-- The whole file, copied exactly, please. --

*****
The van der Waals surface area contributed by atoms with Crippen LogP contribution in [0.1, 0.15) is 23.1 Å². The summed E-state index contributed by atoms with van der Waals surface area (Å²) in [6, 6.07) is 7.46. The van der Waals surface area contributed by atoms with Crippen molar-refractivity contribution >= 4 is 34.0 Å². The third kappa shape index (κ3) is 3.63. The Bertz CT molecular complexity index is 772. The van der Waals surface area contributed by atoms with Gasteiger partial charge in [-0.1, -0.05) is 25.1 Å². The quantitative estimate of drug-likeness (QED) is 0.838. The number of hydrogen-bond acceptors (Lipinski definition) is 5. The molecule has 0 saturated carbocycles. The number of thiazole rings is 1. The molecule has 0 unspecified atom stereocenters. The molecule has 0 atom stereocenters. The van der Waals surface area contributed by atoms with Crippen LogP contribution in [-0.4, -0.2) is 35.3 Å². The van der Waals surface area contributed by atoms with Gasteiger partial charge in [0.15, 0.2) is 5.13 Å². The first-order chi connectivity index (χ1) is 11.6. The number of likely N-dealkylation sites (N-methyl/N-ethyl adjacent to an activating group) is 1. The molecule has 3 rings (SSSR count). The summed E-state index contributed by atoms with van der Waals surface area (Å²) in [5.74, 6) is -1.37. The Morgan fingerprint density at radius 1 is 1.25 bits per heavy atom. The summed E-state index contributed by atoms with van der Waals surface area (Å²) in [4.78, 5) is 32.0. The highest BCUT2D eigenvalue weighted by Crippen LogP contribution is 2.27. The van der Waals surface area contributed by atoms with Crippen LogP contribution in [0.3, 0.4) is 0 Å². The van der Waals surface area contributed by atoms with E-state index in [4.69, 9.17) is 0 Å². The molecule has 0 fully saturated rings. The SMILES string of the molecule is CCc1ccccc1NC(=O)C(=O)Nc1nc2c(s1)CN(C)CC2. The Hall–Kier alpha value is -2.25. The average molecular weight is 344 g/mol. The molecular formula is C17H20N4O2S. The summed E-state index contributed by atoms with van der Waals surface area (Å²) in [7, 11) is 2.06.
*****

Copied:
The van der Waals surface area contributed by atoms with Crippen LogP contribution in [0.1, 0.15) is 23.1 Å². The summed E-state index contributed by atoms with van der Waals surface area (Å²) in [6, 6.07) is 7.46. The van der Waals surface area contributed by atoms with Crippen molar-refractivity contribution >= 4 is 34.0 Å². The third kappa shape index (κ3) is 3.63. The Bertz CT molecular complexity index is 772. The van der Waals surface area contributed by atoms with Gasteiger partial charge in [-0.1, -0.05) is 25.1 Å². The quantitative estimate of drug-likeness (QED) is 0.838. The number of hydrogen-bond acceptors (Lipinski definition) is 5. The molecule has 0 saturated carbocycles. The number of thiazole rings is 1. The molecule has 0 unspecified atom stereocenters. The molecule has 0 atom stereocenters. The van der Waals surface area contributed by atoms with Crippen LogP contribution in [-0.4, -0.2) is 35.3 Å². The van der Waals surface area contributed by atoms with Gasteiger partial charge in [0.15, 0.2) is 5.13 Å². The first-order chi connectivity index (χ1) is 11.6. The number of likely N-dealkylation sites (N-methyl/N-ethyl adjacent to an activating group) is 1. The molecule has 3 rings (SSSR count). The summed E-state index contributed by atoms with van der Waals surface area (Å²) in [5.74, 6) is -1.37. The Morgan fingerprint density at radius 1 is 1.25 bits per heavy atom. The summed E-state index contributed by atoms with van der Waals surface area (Å²) in [4.78, 5) is 32.0. The highest BCUT2D eigenvalue weighted by Crippen LogP contribution is 2.27. The van der Waals surface area contributed by atoms with Crippen LogP contribution in [0.3, 0.4) is 0 Å². The van der Waals surface area contributed by atoms with E-state index in [4.69, 9.17) is 0 Å². The molecule has 0 fully saturated rings. The SMILES string of the molecule is CCc1ccccc1NC(=O)C(=O)Nc1nc2c(s1)CN(C)CC2. The Hall–Kier alpha value is -2.25. The average molecular weight is 344 g/mol. The molecular formula is C17H20N4O2S. The summed E-state index contributed by atoms with van der Waals surface area (Å²) in [7, 11) is 2.06.